Kolp: In our latest generation application, we made tremendous changes in the user interface to make it easier for the technicians to do their job and for them to not have to think about anything. If they needed to do something, they knew what they had to do. It was kind of in their face, in other words. We use cues on screens by colors. It’s something that's required for them to do, it’s always red. If there is an input field that is optional, then it’s in blue. We have those kinds of cues.
We also built a little mini application, a web app, that's used by technicians for frequently asked questions (FAQs). If they have got some questions about how this application works, they can look at the FAQs. They can also submit a request for enhancements directly from the page. So we're getting requests from the field.
If they have a question about the application, we can take that question and turn it into a new FAQ page, response, or new question that people can click on and learn. We're trying to make the application to be more driven by the field and less by managers in the back office.
Gardner: Are there any metrics yet that would indicate an improvement in the use of the apps, based on this improved user interface and user experience. Is there any way to say the better we make it, the more they use it; the more they use it, the better the business results?
Kolp: We're in early stages of our rollout. In a couple of weeks we'll have about 200 of our 600 guys on the new application, and the guys noticed a few things. Number one, they believe the application is much more responsive to them. It’s just fast. Our application happens to be on iOS. Things happen quickly because of the processor and memory. So that’s really good for them.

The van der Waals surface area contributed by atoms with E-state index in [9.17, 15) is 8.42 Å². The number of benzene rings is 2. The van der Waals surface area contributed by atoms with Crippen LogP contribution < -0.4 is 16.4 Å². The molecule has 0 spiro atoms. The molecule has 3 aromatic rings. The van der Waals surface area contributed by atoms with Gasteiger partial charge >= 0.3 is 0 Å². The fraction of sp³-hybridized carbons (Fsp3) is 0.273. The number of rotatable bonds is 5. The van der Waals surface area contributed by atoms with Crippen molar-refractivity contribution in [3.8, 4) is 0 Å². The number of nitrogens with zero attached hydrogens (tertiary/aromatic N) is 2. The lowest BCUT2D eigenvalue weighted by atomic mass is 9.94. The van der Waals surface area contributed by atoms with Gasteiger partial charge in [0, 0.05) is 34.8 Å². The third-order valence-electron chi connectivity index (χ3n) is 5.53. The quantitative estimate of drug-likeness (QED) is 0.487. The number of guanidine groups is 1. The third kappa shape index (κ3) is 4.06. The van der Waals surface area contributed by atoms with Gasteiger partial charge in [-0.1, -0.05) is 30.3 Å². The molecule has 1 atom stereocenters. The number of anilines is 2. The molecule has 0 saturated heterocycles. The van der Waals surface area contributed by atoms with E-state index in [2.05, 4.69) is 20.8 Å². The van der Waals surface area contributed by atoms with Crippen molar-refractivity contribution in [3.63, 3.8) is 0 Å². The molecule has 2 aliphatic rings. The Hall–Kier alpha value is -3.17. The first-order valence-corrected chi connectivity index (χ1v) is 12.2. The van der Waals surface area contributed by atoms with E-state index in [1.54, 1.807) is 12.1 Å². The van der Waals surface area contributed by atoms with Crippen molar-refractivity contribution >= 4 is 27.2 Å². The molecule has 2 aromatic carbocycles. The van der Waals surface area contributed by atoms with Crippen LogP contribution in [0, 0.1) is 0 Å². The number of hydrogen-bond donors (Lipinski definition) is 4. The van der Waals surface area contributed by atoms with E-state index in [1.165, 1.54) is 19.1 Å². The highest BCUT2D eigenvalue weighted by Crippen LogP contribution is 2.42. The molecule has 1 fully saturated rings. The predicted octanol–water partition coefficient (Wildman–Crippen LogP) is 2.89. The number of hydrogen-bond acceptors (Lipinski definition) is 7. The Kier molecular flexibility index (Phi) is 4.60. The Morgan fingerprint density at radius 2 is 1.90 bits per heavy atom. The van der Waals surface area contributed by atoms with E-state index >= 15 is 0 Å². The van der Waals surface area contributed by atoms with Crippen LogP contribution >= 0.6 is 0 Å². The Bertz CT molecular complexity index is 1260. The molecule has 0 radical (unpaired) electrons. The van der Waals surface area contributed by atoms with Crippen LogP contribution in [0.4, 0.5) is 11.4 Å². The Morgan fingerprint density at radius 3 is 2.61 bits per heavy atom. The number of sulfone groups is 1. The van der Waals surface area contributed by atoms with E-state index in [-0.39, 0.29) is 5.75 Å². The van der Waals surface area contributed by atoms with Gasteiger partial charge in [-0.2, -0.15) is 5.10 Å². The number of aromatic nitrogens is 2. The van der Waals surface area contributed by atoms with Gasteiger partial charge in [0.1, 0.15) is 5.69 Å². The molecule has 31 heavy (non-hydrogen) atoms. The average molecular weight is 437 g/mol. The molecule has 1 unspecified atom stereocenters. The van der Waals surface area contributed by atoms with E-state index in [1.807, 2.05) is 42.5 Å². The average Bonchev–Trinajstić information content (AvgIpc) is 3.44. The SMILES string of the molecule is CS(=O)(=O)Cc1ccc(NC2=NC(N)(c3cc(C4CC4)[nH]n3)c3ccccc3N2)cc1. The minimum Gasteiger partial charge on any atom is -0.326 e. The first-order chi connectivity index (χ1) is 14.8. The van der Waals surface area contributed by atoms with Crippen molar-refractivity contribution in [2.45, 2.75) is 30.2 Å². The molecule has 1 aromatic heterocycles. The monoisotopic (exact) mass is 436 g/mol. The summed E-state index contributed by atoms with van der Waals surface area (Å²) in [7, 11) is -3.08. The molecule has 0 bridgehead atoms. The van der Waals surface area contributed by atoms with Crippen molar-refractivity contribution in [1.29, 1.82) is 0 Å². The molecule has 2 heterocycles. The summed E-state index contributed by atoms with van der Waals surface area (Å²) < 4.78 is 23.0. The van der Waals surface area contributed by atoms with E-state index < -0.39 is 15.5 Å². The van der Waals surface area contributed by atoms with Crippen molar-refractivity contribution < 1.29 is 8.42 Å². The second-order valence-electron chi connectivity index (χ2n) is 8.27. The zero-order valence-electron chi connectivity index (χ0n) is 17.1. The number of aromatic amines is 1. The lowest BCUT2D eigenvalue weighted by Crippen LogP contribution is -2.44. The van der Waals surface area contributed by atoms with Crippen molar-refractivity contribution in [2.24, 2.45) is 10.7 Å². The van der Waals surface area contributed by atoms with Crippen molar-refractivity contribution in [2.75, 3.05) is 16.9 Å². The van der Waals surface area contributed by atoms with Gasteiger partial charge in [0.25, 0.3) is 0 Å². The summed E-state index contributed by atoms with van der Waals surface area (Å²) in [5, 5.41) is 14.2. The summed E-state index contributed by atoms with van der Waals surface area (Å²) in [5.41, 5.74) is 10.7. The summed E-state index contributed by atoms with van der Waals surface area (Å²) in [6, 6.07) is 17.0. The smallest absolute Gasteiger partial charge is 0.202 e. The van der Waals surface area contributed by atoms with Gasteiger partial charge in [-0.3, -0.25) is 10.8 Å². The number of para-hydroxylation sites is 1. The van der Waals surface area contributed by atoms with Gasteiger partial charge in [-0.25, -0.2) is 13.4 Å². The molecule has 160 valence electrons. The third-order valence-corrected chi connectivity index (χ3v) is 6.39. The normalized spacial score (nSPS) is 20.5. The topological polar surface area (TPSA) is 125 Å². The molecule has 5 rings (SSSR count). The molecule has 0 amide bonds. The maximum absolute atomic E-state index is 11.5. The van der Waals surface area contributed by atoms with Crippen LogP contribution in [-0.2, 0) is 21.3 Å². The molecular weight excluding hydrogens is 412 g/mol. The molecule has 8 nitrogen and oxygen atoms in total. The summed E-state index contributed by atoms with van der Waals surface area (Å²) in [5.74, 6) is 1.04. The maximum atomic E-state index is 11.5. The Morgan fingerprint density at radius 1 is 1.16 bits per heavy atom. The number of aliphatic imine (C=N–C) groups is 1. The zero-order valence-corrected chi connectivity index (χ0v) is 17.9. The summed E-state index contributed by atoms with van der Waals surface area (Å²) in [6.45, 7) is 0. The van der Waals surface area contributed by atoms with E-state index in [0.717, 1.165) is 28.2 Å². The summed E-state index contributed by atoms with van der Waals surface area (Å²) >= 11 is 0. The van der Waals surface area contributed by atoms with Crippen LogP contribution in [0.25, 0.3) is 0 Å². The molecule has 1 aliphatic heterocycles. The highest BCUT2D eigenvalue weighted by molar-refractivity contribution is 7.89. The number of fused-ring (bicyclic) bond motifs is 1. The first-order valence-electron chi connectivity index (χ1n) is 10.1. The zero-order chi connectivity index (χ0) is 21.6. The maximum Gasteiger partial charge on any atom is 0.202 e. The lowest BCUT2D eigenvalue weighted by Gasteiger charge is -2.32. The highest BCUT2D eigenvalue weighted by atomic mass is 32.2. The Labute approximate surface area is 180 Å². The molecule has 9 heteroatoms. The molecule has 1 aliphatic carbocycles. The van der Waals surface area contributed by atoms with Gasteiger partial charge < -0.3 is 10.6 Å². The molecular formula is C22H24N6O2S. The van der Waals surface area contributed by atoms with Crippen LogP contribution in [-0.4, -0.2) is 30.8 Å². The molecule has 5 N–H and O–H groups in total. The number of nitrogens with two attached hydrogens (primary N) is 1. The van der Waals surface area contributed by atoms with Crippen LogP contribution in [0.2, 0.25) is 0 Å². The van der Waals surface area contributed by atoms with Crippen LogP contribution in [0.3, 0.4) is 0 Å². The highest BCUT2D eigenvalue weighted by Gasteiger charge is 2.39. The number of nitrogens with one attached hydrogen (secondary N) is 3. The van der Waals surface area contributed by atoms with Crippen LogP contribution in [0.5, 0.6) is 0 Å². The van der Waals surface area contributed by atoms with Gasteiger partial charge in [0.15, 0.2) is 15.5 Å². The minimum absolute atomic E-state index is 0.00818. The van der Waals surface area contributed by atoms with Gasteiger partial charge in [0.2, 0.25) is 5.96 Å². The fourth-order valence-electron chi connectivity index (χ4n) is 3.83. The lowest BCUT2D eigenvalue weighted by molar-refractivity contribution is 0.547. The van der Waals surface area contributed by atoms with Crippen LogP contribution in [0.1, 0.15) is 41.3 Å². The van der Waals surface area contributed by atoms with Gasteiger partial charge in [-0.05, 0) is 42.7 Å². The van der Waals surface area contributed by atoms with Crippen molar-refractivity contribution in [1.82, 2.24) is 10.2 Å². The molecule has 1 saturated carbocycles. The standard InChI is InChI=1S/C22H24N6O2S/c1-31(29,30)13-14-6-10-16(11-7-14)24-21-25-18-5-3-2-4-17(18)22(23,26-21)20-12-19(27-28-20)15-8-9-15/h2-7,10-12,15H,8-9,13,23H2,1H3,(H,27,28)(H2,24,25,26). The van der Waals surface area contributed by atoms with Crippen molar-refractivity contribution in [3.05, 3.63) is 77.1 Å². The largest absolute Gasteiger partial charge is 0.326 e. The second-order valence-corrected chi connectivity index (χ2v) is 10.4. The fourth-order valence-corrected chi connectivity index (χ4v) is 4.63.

The other thing they notice, is that if they're looking at assets and they need to find something in the asset, need to look up a part, or need to do anything, we've added search capability that just makes it brain-dead simple to find stuff that they need to look for. They can use their camera as a barcode scanner within our application. It’s easy to attach pictures.
What they find is that we've made it easier for them to add information and document their call. They have a much greater tendency to add information than they did before. For example, if they're in their work order notes, which for us is a summary, they can just talk. We use voice to text, and that will convert it. If they choose to type, they can type, but many of the guys really like the voice to text, because they have big fingers and typing on the screen is a little bit harder for them.
What's of interest?
Gardner: We are here at Kony World, Hal. Did anything jump out at you that’s particularly interesting? We've heard about solution ecosystems and vertical industries, Visualizer update, some cloud interactions for developers? Did anything really jump out at you that might be of interest for the coming year?
Kolp: I'm very interested in Visualizer 2.0. It appears to be a huge improvement over the original version. We use third-party development. In our case, we used somebody else’s front-end design tool for our project, but I really like the ability to be able to take our project and then use it with Visualizer 2.0, so that we can develop the screens and the flow that we want and hand it off to the developers. They can hook it up to the back end and go.
I just like having the ability to have that control, and now we've done the heavy lifting. For the most part, understanding your data, data flow or the flow of the application is usually where you spend quite a bit more time. For us to be able to do that ourselves is much better than writing on napkins or using PowerPoint or Visio to generate screens or some other application.
It’s nice because ultimately we will be able to go use Visualizer, push it into the application, take the application, push it back into Visualizer, make more changes, and go back and forth. I see that as a huge advantage. That’s one thing I took from the show.